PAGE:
Forty-niner in Utah, page 169

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Title A Forty-niner in Utah with the Stansbury Exploration of Great Salt Lake: Letters and Jounral of John Hudson, 1848-50
Creator Hudson, John, 1826-1850
Subject Frontier and pioneer life; Letters; Diaries -- Authorship; Mormons
Subject Local Mormons --Utah--Biography; Frontier and pioneer life --Utah; West (U.S.) --Description and travel; Utah --Description and travel
Description John Hudson, artist and writer, chronicles his travels from New York City across the Plains towards California to partake in the Gold Rush. What was to have been a temporary stop in Salt Lake City stretches to sixteen months and includes participation in Captain Howard Stansbury's expedition of the Great Salt Lake.
Publisher Tanner Trust Fund University of Utah Library, Salt Lake City, Utah
Contributors Madsen, Brigham D.; Cooley, Everett L.; Tyler, S. Lyman; Ward, Margery W.
Type Text
Format application/pdf
Language eng
Relation Is part of: Utah, the Mormons, and the West, no. 11
Coverage Time: 1848-50
Rights Management University of Utah, Copyright 2001
Holding Institution J. Willard Marriott Library, University of Utah.
Source Physical Dimensions 14.75 cm x 23 cm
Source Characteristics Printed Hard Cover Book
Scanning Technician Karen Edge
Metadata Cataloger Kenning Arlitsch; Jan Robertson
ARK ark:/87278/s6v1242x
Topic Mormons; Frontier and pioneer life; United States, West; Utah; Letters; Diaries--Authorship
Setname uum_ttb
Date Created 2005-04-20
Date Modified 2011-04-07
ID 327931
Reference URL

Page Metadata

Identifier 198.gif
Title Forty-niner in Utah, page 169
Description April-June 1850 shore. The boat was however pulled round a point of rugged rocks & we ran into a small sandy cove where a singular & striking scene awaited us. The shore was literally covered with Pelicans & gulls. Upon our approach with loud screams they rose from the ground darkening the air & we had a canopy of fluttering wings. The pelicans grave & stately marched in battalions to the shore ready for flight should we approach nearer, than they deemed consistent with their safety. We were at a loss to determine upon what the birds lived, but seeing fish about concluded that they make trips to Bear & Weber rivers, & from thence return with a full pouch to feed the helpless young & aged. One old fellow we came across, who was quite blind & hoary, but although unable to assist him- self, he was in excellent condition & gave evidence of the care with which the younger branches of his family attended to his wants.97 A most amusing sight is a group of unfledged pelicans, huddled together of all sizes from the red wee thing that had just entered upon life to the size of a goose; these last are covered with a short curly down which makes them somewhat resemble lambs in their external covering, but here of course the resemblance ends. The toddling gait with which they shuffled from us, their im- potent anger, excessive fright & their attitudes as they crowded, hustled, & hid under each other, to get out of our way, made a laughable picture. Gull & pelican eggs were met at every step & I gathered a small pail full to test their quality. I boiled them & Mr. C. & myself having a weakness for eggs anticipated a treat at supper. out of about twenty only one was fit for eating, & the rest after having passed the ordeal were pronounced "rather too far gone & thrown away. 98 97 Scientific observers would discount Hudson's idealistic assumption and would more readily agree with Carrington's observation of every bird for himself-during a storm "the hail killed several young pellicans, as the old ones took to the rocks when the hail began-" Carrington, Journal, 1 June, p. 29. 98 The bird life on the island was still new enough that both Carrington and Stans- bury joined Hudson with descriptions. The former, more taciturn, merely wrote, "in this bay are myriads of gulls & pellicans, quite tame on act of their eggs & young-the gulls screaming, the pellicans looking very grave-" The captain, more verbose, noted "Our friends the gulls and pelicans, had by no means decreased in numbers; the former filling the air with their interminable chattering, which continued the whole night, and formed a 169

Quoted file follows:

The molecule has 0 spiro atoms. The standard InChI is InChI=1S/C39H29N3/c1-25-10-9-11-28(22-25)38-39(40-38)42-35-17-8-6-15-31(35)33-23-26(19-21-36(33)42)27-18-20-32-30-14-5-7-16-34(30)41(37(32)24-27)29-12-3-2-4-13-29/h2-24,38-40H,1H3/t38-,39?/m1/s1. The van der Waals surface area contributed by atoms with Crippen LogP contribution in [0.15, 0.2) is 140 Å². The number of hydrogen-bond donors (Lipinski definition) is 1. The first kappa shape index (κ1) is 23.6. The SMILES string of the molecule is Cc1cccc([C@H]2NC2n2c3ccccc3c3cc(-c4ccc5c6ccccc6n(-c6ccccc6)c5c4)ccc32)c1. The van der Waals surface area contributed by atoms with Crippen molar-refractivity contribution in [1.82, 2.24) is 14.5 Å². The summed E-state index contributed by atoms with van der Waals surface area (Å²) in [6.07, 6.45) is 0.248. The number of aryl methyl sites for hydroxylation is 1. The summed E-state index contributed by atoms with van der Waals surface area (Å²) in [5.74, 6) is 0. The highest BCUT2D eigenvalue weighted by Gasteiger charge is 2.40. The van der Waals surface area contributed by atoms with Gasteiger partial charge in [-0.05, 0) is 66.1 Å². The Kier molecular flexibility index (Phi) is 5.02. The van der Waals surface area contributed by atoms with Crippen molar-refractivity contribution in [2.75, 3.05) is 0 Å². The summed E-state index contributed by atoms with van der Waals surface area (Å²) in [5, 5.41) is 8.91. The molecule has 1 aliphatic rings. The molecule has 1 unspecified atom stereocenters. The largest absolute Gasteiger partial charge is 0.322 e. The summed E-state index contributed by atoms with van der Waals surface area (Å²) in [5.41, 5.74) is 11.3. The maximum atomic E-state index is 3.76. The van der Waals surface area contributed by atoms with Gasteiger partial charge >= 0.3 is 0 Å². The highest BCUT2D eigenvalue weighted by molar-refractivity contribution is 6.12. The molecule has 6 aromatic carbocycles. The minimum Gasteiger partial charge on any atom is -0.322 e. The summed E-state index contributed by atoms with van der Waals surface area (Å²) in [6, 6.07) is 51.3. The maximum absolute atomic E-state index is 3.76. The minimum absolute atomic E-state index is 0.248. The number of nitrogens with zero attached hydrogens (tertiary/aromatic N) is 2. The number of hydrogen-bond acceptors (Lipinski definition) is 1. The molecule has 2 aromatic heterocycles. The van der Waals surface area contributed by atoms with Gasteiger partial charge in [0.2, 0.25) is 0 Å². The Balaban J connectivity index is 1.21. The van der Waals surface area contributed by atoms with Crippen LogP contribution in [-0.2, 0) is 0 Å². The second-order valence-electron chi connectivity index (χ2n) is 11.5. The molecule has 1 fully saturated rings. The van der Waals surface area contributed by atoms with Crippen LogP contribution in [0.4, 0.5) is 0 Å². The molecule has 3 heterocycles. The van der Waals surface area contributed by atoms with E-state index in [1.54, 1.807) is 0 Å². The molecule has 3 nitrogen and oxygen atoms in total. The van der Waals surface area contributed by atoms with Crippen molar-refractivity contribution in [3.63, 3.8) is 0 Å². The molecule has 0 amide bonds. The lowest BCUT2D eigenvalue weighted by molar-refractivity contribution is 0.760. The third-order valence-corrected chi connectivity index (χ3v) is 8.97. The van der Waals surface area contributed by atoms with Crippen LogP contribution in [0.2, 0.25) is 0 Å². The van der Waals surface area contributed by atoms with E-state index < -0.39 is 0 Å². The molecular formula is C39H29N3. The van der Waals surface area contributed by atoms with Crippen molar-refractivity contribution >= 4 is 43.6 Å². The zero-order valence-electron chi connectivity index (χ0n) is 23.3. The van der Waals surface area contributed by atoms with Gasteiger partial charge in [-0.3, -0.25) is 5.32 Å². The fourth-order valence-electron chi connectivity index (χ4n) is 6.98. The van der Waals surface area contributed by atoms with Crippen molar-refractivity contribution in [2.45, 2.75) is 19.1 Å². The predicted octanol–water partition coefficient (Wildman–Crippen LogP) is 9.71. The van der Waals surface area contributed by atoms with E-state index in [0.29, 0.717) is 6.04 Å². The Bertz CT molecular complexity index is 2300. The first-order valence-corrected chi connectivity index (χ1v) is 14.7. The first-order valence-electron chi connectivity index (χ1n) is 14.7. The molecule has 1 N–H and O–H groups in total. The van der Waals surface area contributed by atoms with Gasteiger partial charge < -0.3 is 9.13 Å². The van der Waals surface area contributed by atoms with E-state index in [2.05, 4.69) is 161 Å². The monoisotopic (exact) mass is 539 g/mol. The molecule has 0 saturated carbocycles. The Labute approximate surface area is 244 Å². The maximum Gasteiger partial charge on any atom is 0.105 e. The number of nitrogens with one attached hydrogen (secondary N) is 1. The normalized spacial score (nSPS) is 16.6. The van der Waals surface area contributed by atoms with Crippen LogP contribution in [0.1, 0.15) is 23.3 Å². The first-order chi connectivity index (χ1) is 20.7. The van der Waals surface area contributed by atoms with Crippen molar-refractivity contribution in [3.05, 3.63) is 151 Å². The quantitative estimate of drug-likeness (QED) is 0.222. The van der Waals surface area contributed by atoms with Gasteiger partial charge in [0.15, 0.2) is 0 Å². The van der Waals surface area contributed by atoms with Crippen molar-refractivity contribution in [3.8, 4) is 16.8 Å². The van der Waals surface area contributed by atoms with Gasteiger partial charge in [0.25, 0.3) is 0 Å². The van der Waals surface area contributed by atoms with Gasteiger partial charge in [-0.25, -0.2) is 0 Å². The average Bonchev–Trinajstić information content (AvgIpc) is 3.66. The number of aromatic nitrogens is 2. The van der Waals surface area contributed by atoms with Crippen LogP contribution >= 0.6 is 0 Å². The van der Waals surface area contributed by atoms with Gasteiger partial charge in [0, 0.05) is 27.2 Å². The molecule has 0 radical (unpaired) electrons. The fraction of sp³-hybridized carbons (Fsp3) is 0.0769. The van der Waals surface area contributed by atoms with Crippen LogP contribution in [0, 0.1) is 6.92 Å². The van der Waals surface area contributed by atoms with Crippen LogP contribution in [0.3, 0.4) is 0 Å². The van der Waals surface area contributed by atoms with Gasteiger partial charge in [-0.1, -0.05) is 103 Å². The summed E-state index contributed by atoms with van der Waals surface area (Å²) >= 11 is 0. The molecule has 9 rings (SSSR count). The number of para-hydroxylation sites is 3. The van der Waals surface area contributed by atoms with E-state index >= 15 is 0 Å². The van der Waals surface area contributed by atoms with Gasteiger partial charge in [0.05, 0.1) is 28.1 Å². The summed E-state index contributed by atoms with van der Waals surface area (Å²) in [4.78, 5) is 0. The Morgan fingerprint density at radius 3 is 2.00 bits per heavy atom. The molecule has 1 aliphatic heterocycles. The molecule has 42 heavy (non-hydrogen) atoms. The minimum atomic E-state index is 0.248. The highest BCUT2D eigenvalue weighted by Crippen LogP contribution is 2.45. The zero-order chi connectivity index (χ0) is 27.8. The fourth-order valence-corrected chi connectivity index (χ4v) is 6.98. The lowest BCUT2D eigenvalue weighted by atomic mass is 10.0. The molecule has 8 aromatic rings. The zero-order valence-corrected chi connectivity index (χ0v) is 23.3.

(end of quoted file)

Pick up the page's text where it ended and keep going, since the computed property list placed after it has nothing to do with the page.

Format application/pdf
Source A Forty-niner in Utah with the Stansbury Exploration of Great Salt Lake: Letters and Journal of John Hudson, 1848-50
Setname uum_ttb
Date Created 2005-04-14
Date Modified 2005-04-14
ID 327854
Reference URL